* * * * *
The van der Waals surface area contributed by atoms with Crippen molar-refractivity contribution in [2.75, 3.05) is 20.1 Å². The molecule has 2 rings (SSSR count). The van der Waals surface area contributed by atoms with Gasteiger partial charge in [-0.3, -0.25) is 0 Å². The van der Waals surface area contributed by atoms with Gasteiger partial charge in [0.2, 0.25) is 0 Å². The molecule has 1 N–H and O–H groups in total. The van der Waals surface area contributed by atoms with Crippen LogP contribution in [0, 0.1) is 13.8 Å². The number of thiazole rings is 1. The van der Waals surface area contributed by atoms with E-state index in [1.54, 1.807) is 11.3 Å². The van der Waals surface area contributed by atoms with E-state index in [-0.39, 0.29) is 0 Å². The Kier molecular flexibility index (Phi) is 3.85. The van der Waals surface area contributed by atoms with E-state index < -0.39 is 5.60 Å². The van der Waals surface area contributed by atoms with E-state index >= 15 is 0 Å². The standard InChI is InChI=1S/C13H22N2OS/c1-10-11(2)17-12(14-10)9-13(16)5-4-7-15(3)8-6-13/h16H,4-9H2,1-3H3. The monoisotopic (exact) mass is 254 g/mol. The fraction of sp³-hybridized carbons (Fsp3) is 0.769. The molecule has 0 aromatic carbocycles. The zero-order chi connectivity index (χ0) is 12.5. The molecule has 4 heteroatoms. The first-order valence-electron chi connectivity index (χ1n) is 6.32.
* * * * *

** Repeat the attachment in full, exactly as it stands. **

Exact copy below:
The van der Waals surface area contributed by atoms with Crippen molar-refractivity contribution in [2.75, 3.05) is 20.1 Å². The molecule has 2 rings (SSSR count). The van der Waals surface area contributed by atoms with Gasteiger partial charge in [-0.3, -0.25) is 0 Å². The van der Waals surface area contributed by atoms with Gasteiger partial charge in [0.2, 0.25) is 0 Å². The molecule has 1 N–H and O–H groups in total. The van der Waals surface area contributed by atoms with Crippen LogP contribution in [0, 0.1) is 13.8 Å². The number of thiazole rings is 1. The van der Waals surface area contributed by atoms with E-state index in [1.54, 1.807) is 11.3 Å². The van der Waals surface area contributed by atoms with E-state index in [-0.39, 0.29) is 0 Å². The Kier molecular flexibility index (Phi) is 3.85. The van der Waals surface area contributed by atoms with E-state index < -0.39 is 5.60 Å². The van der Waals surface area contributed by atoms with E-state index >= 15 is 0 Å². The standard InChI is InChI=1S/C13H22N2OS/c1-10-11(2)17-12(14-10)9-13(16)5-4-7-15(3)8-6-13/h16H,4-9H2,1-3H3. The monoisotopic (exact) mass is 254 g/mol. The fraction of sp³-hybridized carbons (Fsp3) is 0.769. The molecule has 0 aromatic carbocycles. The zero-order chi connectivity index (χ0) is 12.5. The molecule has 4 heteroatoms. The first-order valence-electron chi connectivity index (χ1n) is 6.32.